At the Presidential debate at Hofstra University, Donald Trump suggested that New York City’s stop-and-frisk policy, ruled unconstitutional in 2013, made a great impact on the murder rate in that city, and that without the policy, New York City has seen sharp rises in its murder rate. Clinton immediately took exception to the remark, pointing out that the overall violent crime has fallen:
Moderator Lester Holt also got into it with Trump on the constitutionality of the policy:
Trump’s claim that murder rates are rising in New York City is incorrect when looking at the most recent data. According to the NYPD, murders fell by 21 percent for the first quarter of 2016, to a low called “historic” by city officials. His specific claim, that stop-and-frisk prevented murders by taking guns off the streets, also appears to be incorrect: gun arrests increased 13 percent, with overall gun seizures up 15 percent.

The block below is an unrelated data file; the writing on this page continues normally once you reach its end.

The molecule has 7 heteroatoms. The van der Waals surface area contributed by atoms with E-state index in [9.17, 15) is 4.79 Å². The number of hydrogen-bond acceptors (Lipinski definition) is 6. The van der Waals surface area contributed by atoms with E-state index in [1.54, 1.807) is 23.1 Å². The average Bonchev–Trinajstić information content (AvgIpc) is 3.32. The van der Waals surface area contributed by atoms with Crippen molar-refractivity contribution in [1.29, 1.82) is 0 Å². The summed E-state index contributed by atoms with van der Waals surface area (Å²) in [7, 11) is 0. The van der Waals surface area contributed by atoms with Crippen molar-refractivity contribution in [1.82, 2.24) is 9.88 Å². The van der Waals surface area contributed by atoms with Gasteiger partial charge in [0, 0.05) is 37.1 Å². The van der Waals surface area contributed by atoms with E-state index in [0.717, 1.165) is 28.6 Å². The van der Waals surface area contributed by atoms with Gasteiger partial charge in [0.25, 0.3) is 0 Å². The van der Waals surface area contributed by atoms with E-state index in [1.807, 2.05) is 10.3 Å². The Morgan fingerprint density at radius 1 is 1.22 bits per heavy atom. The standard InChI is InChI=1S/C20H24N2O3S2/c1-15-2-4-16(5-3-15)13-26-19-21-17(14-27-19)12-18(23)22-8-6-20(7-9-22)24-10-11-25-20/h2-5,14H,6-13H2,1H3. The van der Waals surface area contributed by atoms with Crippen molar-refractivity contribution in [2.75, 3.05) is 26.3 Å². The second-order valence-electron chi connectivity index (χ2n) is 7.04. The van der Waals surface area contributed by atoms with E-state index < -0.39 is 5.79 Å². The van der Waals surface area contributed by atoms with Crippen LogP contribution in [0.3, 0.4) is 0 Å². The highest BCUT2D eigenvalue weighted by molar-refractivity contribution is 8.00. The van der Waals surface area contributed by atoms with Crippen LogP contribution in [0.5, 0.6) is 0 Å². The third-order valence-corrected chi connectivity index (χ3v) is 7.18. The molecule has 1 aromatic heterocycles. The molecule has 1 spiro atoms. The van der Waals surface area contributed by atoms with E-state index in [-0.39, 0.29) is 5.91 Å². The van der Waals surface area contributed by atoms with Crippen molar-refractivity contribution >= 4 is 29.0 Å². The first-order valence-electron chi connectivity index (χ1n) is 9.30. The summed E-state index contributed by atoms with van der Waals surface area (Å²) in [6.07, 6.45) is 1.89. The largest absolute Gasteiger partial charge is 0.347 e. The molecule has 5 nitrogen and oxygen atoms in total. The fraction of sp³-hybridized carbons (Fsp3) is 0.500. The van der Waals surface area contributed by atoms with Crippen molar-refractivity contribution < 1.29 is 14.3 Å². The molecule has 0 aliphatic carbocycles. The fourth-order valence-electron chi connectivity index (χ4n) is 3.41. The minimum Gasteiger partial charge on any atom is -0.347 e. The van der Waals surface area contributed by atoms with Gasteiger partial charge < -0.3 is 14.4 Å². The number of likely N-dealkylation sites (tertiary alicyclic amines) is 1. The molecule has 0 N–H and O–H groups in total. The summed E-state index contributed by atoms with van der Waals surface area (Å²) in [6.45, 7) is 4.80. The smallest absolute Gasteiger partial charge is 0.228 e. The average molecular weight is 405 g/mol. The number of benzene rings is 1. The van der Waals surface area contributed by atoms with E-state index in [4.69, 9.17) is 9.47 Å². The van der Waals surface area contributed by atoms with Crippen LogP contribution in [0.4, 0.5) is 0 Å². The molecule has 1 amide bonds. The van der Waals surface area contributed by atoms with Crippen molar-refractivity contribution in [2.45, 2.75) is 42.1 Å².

Trump’s further claim, however, that murder rates are rising across the country, appears to be correct. The FBI reported September 26 that nationwide rates of murder and other violent crimes jumped 3.9 percent after falling to historic lows. The FBI attributed the jump to a few major cities, noting that violent crime was down in others.
Stop and frisk, a tactic legalized in Terry v. Ohio and also known as a “Terry stop,” allows police to stop individuals and check for weapons if they have reasonable suspicion that the person is, has, or will commit a crime. The NYPD’s specific policy on stop-and-frisk was found to be unconstitutional due to its disparate impact on minorities. Trump has indicated heavy disagreement with the decision and promoted a nationwide policy mirroring the former NYPD practice.